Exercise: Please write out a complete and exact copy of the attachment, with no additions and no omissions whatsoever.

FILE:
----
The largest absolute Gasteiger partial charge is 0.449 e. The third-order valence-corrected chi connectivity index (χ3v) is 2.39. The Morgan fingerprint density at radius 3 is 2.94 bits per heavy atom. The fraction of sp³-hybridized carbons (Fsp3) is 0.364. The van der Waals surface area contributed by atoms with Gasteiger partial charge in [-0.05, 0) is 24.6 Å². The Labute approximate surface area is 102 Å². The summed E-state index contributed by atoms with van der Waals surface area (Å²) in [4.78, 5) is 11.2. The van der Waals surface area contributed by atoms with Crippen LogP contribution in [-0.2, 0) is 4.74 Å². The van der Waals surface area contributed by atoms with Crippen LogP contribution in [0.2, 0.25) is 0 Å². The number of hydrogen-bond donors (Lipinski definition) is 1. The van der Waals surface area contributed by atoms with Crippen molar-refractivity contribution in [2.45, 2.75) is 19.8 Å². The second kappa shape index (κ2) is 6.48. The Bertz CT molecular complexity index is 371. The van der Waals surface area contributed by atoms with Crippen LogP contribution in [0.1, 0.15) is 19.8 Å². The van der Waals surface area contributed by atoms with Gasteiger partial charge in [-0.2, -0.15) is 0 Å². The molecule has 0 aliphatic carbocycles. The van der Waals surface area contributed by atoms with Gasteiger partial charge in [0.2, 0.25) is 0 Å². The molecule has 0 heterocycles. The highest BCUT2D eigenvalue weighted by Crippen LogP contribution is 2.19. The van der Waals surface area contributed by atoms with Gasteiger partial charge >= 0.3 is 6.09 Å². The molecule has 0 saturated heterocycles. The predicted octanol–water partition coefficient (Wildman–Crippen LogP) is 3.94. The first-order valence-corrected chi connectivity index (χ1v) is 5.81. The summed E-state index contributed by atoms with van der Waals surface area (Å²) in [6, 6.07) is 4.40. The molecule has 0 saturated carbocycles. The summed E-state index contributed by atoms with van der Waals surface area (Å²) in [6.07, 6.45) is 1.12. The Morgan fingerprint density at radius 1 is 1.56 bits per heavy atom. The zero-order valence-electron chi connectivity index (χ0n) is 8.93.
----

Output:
The largest absolute Gasteiger partial charge is 0.449 e. The third-order valence-corrected chi connectivity index (χ3v) is 2.39. The Morgan fingerprint density at radius 3 is 2.94 bits per heavy atom. The fraction of sp³-hybridized carbons (Fsp3) is 0.364. The van der Waals surface area contributed by atoms with Gasteiger partial charge in [-0.05, 0) is 24.6 Å². The Labute approximate surface area is 102 Å². The summed E-state index contributed by atoms with van der Waals surface area (Å²) in [4.78, 5) is 11.2. The van der Waals surface area contributed by atoms with Crippen LogP contribution in [-0.2, 0) is 4.74 Å². The van der Waals surface area contributed by atoms with Crippen LogP contribution in [0.2, 0.25) is 0 Å². The number of hydrogen-bond donors (Lipinski definition) is 1. The van der Waals surface area contributed by atoms with Crippen molar-refractivity contribution in [2.45, 2.75) is 19.8 Å². The second kappa shape index (κ2) is 6.48. The Bertz CT molecular complexity index is 371. The van der Waals surface area contributed by atoms with Crippen LogP contribution in [0.1, 0.15) is 19.8 Å². The van der Waals surface area contributed by atoms with Gasteiger partial charge in [-0.2, -0.15) is 0 Å². The molecule has 0 aliphatic carbocycles. The van der Waals surface area contributed by atoms with Gasteiger partial charge in [0.2, 0.25) is 0 Å². The molecule has 0 heterocycles. The highest BCUT2D eigenvalue weighted by Crippen LogP contribution is 2.19. The van der Waals surface area contributed by atoms with Gasteiger partial charge >= 0.3 is 6.09 Å². The molecule has 0 saturated heterocycles. The predicted octanol–water partition coefficient (Wildman–Crippen LogP) is 3.94. The first-order valence-corrected chi connectivity index (χ1v) is 5.81. The summed E-state index contributed by atoms with van der Waals surface area (Å²) in [6, 6.07) is 4.40. The molecule has 0 saturated carbocycles. The summed E-state index contributed by atoms with van der Waals surface area (Å²) in [6.07, 6.45) is 1.12. The Morgan fingerprint density at radius 1 is 1.56 bits per heavy atom. The zero-order valence-electron chi connectivity index (χ0n) is 8.93.